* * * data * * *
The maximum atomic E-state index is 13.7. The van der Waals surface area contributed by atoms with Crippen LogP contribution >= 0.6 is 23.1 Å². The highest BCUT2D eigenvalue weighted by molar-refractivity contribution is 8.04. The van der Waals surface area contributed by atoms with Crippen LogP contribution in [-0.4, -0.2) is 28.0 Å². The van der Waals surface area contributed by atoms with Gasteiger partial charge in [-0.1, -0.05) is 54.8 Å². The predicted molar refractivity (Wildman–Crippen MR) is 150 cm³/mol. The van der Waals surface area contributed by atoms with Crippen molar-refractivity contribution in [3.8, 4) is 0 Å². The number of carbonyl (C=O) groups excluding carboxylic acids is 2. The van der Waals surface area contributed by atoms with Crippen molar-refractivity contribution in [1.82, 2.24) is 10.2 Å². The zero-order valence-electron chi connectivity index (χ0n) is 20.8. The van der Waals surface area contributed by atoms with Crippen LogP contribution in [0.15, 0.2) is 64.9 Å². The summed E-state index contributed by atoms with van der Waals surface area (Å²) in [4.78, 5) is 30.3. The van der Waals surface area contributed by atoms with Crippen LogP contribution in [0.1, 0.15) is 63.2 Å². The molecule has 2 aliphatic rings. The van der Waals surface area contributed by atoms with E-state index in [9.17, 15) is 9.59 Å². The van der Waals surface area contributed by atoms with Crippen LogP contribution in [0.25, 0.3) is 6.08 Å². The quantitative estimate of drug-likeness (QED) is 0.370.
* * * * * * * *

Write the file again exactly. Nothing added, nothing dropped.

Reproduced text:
The maximum atomic E-state index is 13.7. The van der Waals surface area contributed by atoms with Crippen LogP contribution >= 0.6 is 23.1 Å². The highest BCUT2D eigenvalue weighted by molar-refractivity contribution is 8.04. The van der Waals surface area contributed by atoms with Crippen LogP contribution in [-0.4, -0.2) is 28.0 Å². The van der Waals surface area contributed by atoms with Gasteiger partial charge in [-0.1, -0.05) is 54.8 Å². The predicted molar refractivity (Wildman–Crippen MR) is 150 cm³/mol. The van der Waals surface area contributed by atoms with Crippen molar-refractivity contribution in [3.8, 4) is 0 Å². The number of carbonyl (C=O) groups excluding carboxylic acids is 2. The van der Waals surface area contributed by atoms with Crippen molar-refractivity contribution in [1.82, 2.24) is 10.2 Å². The zero-order valence-electron chi connectivity index (χ0n) is 20.8. The van der Waals surface area contributed by atoms with Crippen LogP contribution in [0.15, 0.2) is 64.9 Å². The summed E-state index contributed by atoms with van der Waals surface area (Å²) in [4.78, 5) is 30.3. The van der Waals surface area contributed by atoms with Crippen LogP contribution in [0.1, 0.15) is 63.2 Å². The molecule has 2 aliphatic rings. The van der Waals surface area contributed by atoms with E-state index in [9.17, 15) is 9.59 Å². The van der Waals surface area contributed by atoms with Crippen LogP contribution in [0.25, 0.3) is 6.08 Å². The quantitative estimate of drug-likeness (QED) is 0.370.